Physiological Views of the Structure, Functions, and Disorders of the Stomach and Alimentary Organs of the Human Body: With Observations on the Qualities and Effects of Food and Fermented Liquors, and on the Influence of Climate and Local Station

Whittaker, 1824 - 368 sider

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Side 56 - A contemplation of its parts, and their disposition, brought Galen upon his knees, in adoration of the wisdom with which the whole is contrived ; and incited him to challenge any one, upon an hundred years' study, to tell how any the least fibre or particle could have been more * crnSx ma.
Side 146 - I am not yet so lost in lexicography as to forget that ' words are the daughters of earth, and that things are the sons of heaven.
Side 345 - It is undoubted that disorders of the stomach and disorders of the teeth, have become progressively more formidable with the advancement of civilization and the general refinement of domestic habits. " Menenius Agrippa dispelled the prejudice of the Roman populace, by a fabulous allusion to the absurdity and blindness of all the members of the human body joining in rebellion against the stomach : and if fable or fact could be adduced with such successful persuasion, to dispel the blindeess of modern...
Side 226 - He wrote one thousand and five songs. He wrote three thousand proverbs. He wrote about almost everything. The Bible says distinctly he wrote about plants, from the cedar of Lebanon to the hyssop that groweth out of the wall, and about birds and beasts and fishes.
Side 139 - ... and even the sense of touch is rendered less nice. It was well observed by the late Dr. Saunders, that we are made gluttons from the cradle, by • the officiousness of our nurses. A child's health is disordered from being over fed. It cries and complains from the effects ; and with a view to silence it, more and more food is given, so that the evil is increased instead of remedied ; and the capacity of the stomach gradually extended far beyond the salutary bounds of nature.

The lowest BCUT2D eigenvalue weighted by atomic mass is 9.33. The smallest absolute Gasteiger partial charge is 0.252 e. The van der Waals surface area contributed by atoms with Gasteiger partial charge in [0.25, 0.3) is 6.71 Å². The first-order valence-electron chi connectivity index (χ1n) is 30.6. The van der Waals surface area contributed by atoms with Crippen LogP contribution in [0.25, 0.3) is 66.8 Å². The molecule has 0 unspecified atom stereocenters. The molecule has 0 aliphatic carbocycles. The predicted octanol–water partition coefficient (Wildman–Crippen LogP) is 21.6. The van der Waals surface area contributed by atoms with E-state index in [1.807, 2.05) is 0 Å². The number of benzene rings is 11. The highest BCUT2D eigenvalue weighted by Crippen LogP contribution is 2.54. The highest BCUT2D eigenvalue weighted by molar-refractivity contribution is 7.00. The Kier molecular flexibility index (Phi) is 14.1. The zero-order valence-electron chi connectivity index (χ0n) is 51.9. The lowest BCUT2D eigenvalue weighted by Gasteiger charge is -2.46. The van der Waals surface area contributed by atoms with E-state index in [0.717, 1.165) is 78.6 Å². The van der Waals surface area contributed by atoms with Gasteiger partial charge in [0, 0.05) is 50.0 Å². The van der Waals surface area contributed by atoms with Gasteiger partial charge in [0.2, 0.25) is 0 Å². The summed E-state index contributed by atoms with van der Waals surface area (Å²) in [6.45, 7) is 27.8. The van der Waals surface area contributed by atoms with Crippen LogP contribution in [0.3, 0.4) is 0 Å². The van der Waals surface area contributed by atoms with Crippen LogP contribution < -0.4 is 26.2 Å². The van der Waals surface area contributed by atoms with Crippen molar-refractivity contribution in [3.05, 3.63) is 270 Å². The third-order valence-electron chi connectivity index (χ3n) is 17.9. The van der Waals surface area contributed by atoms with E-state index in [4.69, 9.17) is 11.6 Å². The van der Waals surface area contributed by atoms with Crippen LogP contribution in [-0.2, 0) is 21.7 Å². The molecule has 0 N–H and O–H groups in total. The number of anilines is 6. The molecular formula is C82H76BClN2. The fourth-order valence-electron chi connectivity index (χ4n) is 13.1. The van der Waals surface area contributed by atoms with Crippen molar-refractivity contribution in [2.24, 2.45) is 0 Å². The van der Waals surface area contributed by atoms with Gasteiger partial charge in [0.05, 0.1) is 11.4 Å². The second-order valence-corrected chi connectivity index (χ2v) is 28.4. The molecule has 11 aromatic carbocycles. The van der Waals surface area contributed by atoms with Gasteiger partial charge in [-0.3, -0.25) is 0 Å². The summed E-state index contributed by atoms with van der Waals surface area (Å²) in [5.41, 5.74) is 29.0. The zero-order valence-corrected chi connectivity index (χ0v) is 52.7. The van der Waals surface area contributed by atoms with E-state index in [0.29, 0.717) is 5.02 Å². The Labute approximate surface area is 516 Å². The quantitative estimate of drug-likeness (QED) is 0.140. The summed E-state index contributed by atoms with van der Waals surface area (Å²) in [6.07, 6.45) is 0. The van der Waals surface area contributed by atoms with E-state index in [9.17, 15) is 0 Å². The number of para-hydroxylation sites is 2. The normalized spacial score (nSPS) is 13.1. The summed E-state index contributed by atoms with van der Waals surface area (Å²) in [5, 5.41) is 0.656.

Side 11 - Where a faulty tooth in the upper jaw had been stopped from its side with a compound rnetal, the interstice between it and the adjoining tooth being quite inconsiderable, while the upper surface of a tooth not immediately beneath it in the lower jaw was stopped with the same...
Side 307 - ... the inhabitants of shells, some of which, after their testaceous coverings have been broken, whether on the edges, in holes or in cracks about the middle, no matter where, possess the power of directing, from their secretory vessels, a sufficient quantity of calcareous matter and animal gluten to repair the injury effectually ; whereas man has not the power of directing a single particle...
Side 252 - Either they arc badly formed as to their common outline ; their surfaces are corrugated and discolored ; or, if they be well shapen individually, their enamel is very thin, and preternaturally white ; and the spaces between the teeth are unusually wide. It is a wise precaution to observe the teeth of nurses ; for I should always question the fitness of a wet nurse, with a bad set of teeth, however other circumstances may be in her favor.
Side 138 - ... the brain and of all the organs of sense become diminished ; the sight, the hearing, and the smell, are less exquisitely acute ; the palate is not satisfied •with simple viands ; and even the sense of touch is rendered less nice.
Side 11 - ... regularly communicated by the saliva from one tooth to the other, whenever, by any accidental movement of the mouth, they came within a certain distance of each other, probably about half an inch.

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